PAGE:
Aerate – Why and When

You may have heard it’s almost time to aerate your lawn, but you might not know what that means. Why go through all the trouble, and when should you go through it? The simple answer: it’s a little more complicated than that.

In a nutshell, aeration lets your lawn absorb water and nutrients from fertilizer easier. But there are several schools of thought on when to aerate, and every lawn’s nutritional needs and soil problems are a little different. Here are some more simple answers to the questions you’ll have to start asking yourself before you tackle your next aeration project.

 

Why Aerate?

Reason 1 – Cuts through compacted soil and lawn thatch

No matter how much care you’ve taken of your lawn, these problem areas will often pop up and will have a harder time absorbing the nutrients they need. Aerating will create an opening straight into the core of your soil, even in the tougher spots where the soil is more compact and where thatch has built up over past seasons. In areas with dense, clay-heavy soil, aeration is essential to keeping your grass properly fed and hydrated.

Reason 2 – Helps those heavy-traffic areas stay healthy

Do you struggle keeping patches of lawn with higher foot-traffic flourishing and healthy? These areas need plenty of aeration to keep up; their compacted soil bases can’t soak up as much fertilizer as the more untouched areas. A hefty aeration session – and keeping feet off the lawn during the healing process – will do wonders for these sickly patches.

 

When to Aerate?

The biggest question of timing comes down to two options: should you aerate in the spring, or the fall? There are different benefits for both, but one could argue that either would work for any lawn. It all comes down to preference.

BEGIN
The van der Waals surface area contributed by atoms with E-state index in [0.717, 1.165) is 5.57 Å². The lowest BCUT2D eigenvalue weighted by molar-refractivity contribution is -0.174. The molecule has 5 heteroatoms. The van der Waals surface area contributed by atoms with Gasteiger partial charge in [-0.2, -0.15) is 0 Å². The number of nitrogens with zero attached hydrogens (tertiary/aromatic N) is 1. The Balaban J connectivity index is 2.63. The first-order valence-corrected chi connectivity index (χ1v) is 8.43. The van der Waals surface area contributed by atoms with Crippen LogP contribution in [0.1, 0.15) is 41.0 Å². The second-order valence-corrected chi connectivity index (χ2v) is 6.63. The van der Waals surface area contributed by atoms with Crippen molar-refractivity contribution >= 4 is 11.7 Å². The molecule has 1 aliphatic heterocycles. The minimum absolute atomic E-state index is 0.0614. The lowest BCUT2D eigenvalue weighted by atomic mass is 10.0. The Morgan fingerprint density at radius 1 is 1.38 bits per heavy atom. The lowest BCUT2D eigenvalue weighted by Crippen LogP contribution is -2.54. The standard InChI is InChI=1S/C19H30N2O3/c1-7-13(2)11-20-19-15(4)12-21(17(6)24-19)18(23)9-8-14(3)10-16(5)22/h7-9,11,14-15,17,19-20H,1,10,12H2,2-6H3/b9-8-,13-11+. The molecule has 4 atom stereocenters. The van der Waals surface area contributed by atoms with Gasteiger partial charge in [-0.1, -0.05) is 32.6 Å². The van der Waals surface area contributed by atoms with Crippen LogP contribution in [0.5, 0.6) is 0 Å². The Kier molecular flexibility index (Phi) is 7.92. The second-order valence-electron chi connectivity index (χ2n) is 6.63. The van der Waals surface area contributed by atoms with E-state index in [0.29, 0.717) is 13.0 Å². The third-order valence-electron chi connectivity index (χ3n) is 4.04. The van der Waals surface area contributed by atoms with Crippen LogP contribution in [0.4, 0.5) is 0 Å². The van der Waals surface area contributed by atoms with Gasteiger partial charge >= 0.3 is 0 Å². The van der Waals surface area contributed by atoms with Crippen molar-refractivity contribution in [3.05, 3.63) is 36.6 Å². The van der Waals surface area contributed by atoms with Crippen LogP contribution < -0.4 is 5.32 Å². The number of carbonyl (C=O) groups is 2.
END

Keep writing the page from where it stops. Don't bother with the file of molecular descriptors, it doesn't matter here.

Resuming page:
Spring – For warm-season grasses, a spring aeration is a great way to prep the lawn for summer and give it a jump start on the way to green glory. It will especially help prepare your lawn for withstanding summer dry spells. You’ll have to wait until your soil has thawed, and for any subsequent winter freezes to be unlikely (though it won’t ruin your lawn if you’re caught by a surprise cold spell). The main downside for certain fast-growing breeds is that, if your timing isn’t right, a spurt of growth will fill up all the holes you punched and make any aeration benefits short-lived.

Fall – This helps nip lawn thatch in the bud and will make everything easier come springtime. Many argue that fall aeration is even more nutritionally beneficial than spring aeration. This might be because the grasses are in the process of adapting their root areas to prepare for colder months, and catching them in this enhanced state gives them a straight shot of nutrition that will continue to do good for them when the weather warms up.

 

Where to Start?

In the end, is it really all as simple as poking holes in your grass? Technically, yes. But taking a skewer to your lawn won’t ensure proper coverage and might end up being more work for you. You can rent a lawn aerator to help you administer a more thorough “core aeration,” or reach out to us to help you with your spring or fall aeration. However you choose to go about it, make sure you do it early enough to see the benefits and keep up on your watering and fertilizing schedule! You’ll be blessed with a beautiful lawn for longer, thanks to your efforts.

 

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